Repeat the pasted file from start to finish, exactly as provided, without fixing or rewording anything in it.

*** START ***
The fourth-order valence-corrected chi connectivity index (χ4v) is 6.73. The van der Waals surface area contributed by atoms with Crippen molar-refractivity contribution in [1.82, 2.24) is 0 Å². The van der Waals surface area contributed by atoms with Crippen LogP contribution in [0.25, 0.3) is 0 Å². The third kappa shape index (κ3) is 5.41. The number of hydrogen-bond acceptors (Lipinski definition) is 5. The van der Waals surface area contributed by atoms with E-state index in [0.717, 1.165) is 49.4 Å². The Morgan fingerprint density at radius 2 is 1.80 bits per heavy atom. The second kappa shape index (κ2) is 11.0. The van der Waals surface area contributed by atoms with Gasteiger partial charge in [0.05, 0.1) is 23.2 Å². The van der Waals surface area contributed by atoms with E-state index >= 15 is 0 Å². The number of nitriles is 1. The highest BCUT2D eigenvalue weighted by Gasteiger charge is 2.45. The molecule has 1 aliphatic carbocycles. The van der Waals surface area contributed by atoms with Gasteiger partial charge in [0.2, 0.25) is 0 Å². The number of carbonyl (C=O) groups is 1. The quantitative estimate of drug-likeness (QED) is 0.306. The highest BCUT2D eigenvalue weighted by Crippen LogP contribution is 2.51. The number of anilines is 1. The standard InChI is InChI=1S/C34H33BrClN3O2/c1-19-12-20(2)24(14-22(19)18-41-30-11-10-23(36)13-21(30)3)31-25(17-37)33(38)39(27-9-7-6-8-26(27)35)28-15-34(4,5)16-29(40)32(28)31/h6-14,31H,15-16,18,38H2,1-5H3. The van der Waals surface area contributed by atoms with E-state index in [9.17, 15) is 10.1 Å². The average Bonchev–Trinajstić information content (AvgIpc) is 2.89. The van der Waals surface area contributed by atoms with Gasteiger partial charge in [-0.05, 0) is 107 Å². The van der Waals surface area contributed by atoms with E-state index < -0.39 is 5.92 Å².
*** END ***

The fourth-order valence-corrected chi connectivity index (χ4v) is 6.73. The van der Waals surface area contributed by atoms with Crippen molar-refractivity contribution in [1.82, 2.24) is 0 Å². The van der Waals surface area contributed by atoms with Crippen LogP contribution in [0.25, 0.3) is 0 Å². The third kappa shape index (κ3) is 5.41. The number of hydrogen-bond acceptors (Lipinski definition) is 5. The van der Waals surface area contributed by atoms with E-state index in [0.717, 1.165) is 49.4 Å². The Morgan fingerprint density at radius 2 is 1.80 bits per heavy atom. The second kappa shape index (κ2) is 11.0. The van der Waals surface area contributed by atoms with Gasteiger partial charge in [0.05, 0.1) is 23.2 Å². The van der Waals surface area contributed by atoms with E-state index >= 15 is 0 Å². The number of nitriles is 1. The highest BCUT2D eigenvalue weighted by Gasteiger charge is 2.45. The molecule has 1 aliphatic carbocycles. The van der Waals surface area contributed by atoms with Gasteiger partial charge in [0.2, 0.25) is 0 Å². The number of carbonyl (C=O) groups is 1. The quantitative estimate of drug-likeness (QED) is 0.306. The highest BCUT2D eigenvalue weighted by Crippen LogP contribution is 2.51. The number of anilines is 1. The standard InChI is InChI=1S/C34H33BrClN3O2/c1-19-12-20(2)24(14-22(19)18-41-30-11-10-23(36)13-21(30)3)31-25(17-37)33(38)39(27-9-7-6-8-26(27)35)28-15-34(4,5)16-29(40)32(28)31/h6-14,31H,15-16,18,38H2,1-5H3. The van der Waals surface area contributed by atoms with E-state index in [9.17, 15) is 10.1 Å². The average Bonchev–Trinajstić information content (AvgIpc) is 2.89. The van der Waals surface area contributed by atoms with Gasteiger partial charge in [-0.05, 0) is 107 Å². The van der Waals surface area contributed by atoms with E-state index < -0.39 is 5.92 Å².